Six Years After the Death of Tulku Tenzin Delek, Tibetans Still Wait For Legal Rights

The well-loved religious teacher died under mysterious circumstances in a Chinese prison in 2015.
Six Years After the Death of Tulku Tenzin Delek, Tibetans Still Wait For Legal Rights A poster calling on China to return the remains of Tulku Tenzin Delek to his family is shown on the Chinese consulate in San Francisco in a July 14, 2015 photo.
Photo provided by an RFA listener

Six years after the death in a Chinese prison of a popular Tibetan religious teacher, fair treatment under the law is still being denied to Tibetans living under Beijing’s rule, experts say.

Tulku Tenzin Delek, 65, died under mysterious circumstances on July 12, 2015 while serving a life sentence following what rights groups and supporters called a wrongful conviction on a charge of bombing a public square in Sichuan’s provincial capital Chengdu in April 2002.

Widely respected among Tibetans for his efforts to protect Tibetan culture and the environment, he was initially sentenced to death, but the sentence was later commuted to life imprisonment.

An assistant, Lobsang Dondrub, was executed almost immediately, prompting an outcry from rights activists who questioned the fairness of the trial.

It is clear that Tulku Tenzin Delek’s death in Chinese custody was due to ill treatment by the authorities, said Dharamsala, India-based researcher Tenzin Dawa of the Tibetan Centre for Human Rights and Democracy, speaking to RFA in an interview.

“And to hide the violations, they refused to hand over the Rinpoche’s body to his family,” Tenzin Dawa said, referring to Tulku Tenzin Delek by an honorific reserved for the most highly regarded spiritual teachers.

“We consider that the detainment, sentencing, and death of Tulku Tenzin Delek Rinpoche was completely illegal,” she said.

Tulku Tenzin Delek’s niece Nyima Lhamo, now living in the U.S. after escaping from Tibet in August 2016, said she believes that Tulku Tenzin Delek died in Chinese custody after authorities “poisoned him after treating him badly in prison.”

Family members, friends, and students are still suffering and cannot openly mourn his loss, she said, adding that the stories of other Tibetans still suffering under Chinese rule should be made better known to the world outside Tibet.

One, a Tibetan writer named Lobsang Lhundup who goes by the pen name Dhi Lhaden, was arrested in Chengdu on unspecified charges two years ago and has not yet been brought to trial, with family members still kept in the dark about his fate, sources told RFA in earlier reports.

Two others, a Tibetan woman named Lhamo and a man named Tharpa, were detained in June 2020 after sending money to family members in India, with Lhamo dying two months later of injuries received in custody, sources said.

Writers, singers, and artists promoting Tibetan national identity and the use of the Tibetan language have frequently been detained by Chinese authorities, with many handed long jail terms, following protests that swept Tibet and Tibetan areas of China in 2008.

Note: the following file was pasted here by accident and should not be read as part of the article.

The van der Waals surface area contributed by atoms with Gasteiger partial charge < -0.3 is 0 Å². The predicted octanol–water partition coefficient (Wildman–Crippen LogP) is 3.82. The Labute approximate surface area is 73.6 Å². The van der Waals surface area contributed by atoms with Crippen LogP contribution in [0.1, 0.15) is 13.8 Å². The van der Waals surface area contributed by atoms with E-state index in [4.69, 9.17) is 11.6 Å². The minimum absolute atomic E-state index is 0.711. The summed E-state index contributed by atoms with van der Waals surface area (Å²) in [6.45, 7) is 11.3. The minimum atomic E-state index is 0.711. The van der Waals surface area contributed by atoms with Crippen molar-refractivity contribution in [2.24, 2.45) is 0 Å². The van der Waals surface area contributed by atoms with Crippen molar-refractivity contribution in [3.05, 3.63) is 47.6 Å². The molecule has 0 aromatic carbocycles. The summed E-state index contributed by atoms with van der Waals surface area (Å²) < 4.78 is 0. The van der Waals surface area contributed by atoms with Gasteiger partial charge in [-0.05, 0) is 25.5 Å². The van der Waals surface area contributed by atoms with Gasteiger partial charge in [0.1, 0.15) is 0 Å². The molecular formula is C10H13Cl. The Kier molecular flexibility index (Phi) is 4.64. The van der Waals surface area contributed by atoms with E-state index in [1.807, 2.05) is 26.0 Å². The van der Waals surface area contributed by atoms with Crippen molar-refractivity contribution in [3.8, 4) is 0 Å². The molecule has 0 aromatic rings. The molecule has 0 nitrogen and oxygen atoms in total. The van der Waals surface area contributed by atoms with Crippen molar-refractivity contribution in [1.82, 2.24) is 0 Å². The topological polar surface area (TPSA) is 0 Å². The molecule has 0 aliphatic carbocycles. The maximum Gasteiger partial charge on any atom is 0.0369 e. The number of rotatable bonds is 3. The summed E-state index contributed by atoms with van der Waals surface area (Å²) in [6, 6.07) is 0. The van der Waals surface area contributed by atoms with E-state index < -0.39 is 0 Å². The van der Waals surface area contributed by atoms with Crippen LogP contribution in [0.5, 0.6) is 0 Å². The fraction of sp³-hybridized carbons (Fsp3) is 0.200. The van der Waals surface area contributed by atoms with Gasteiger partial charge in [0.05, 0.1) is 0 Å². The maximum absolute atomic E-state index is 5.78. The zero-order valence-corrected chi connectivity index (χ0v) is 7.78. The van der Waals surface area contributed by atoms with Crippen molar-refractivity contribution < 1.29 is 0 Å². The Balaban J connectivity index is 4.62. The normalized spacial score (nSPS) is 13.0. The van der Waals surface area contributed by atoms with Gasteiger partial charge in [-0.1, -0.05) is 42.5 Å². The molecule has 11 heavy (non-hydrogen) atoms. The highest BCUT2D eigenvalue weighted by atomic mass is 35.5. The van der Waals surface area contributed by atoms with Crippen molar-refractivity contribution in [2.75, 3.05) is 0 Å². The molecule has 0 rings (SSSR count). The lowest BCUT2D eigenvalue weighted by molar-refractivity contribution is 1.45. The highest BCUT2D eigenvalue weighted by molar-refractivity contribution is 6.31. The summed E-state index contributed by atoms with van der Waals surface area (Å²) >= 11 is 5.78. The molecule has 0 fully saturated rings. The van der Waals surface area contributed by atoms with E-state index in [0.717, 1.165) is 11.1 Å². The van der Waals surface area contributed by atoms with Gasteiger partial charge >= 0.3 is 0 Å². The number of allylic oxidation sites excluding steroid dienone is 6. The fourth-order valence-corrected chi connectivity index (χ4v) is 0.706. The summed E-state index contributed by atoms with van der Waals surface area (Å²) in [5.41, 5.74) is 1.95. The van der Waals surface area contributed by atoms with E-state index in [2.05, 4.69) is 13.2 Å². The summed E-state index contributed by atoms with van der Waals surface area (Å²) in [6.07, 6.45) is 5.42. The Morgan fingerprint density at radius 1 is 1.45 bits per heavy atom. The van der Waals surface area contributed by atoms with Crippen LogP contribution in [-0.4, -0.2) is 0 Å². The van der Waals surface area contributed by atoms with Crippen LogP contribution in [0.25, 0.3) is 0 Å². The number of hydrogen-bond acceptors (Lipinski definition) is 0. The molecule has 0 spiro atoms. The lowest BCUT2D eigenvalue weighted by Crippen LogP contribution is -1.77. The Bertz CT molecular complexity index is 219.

No signs of improving

Tulku Tenzin Delek Rinpoche should have never been in detention at all, let alone ill-treated and denied adequate medical care, said Sophie Richardson, China Director for the New York-based rights group Human Rights Watch.

“The fact that just a few years later we are writing about additional monks who have been given incredibly harsh sentences, 19 to 20 years for perfectly legal behavior, shows there is no let-up in the Chinese authorities’ denial of the right to a fair trial.”

“I think that anyone who wants to have confidence in the Chinese legal system has to consider cases like Tulku Tenzin Delek Rinpoche’s, as they are not anomalies. The Chinese government has shown no signs of improving,” Richardson said.

Tulku Tenzin Delek’s case has now been raised by Tibetan NGOs and rights groups in many different forums and has helped call further attention to the lack of fair trials and other human rights for Tibetans living in Tibet, said Rinzin Choedon, director of the India chapter of Students For a Free Tibet.

“Many of their stories are still unknown to us,” Rinzin Choedon said.

Formerly an independent nation, Tibet was invaded and incorporated into China by force 70 years ago.

Chinese authorities maintain a tight grip on the region, restricting Tibetans’ political activities and peaceful expression of cultural and religious identity, and subjecting Tibetans to persecution, torture, imprisonment, and extrajudicial killings.

Reported by Lobsang Gelek for RFA’s Tibetan Service. Translated by Tenzin Phakdon. Story contribution by Tenzin Dickyi. Written in English by Richard Finney.


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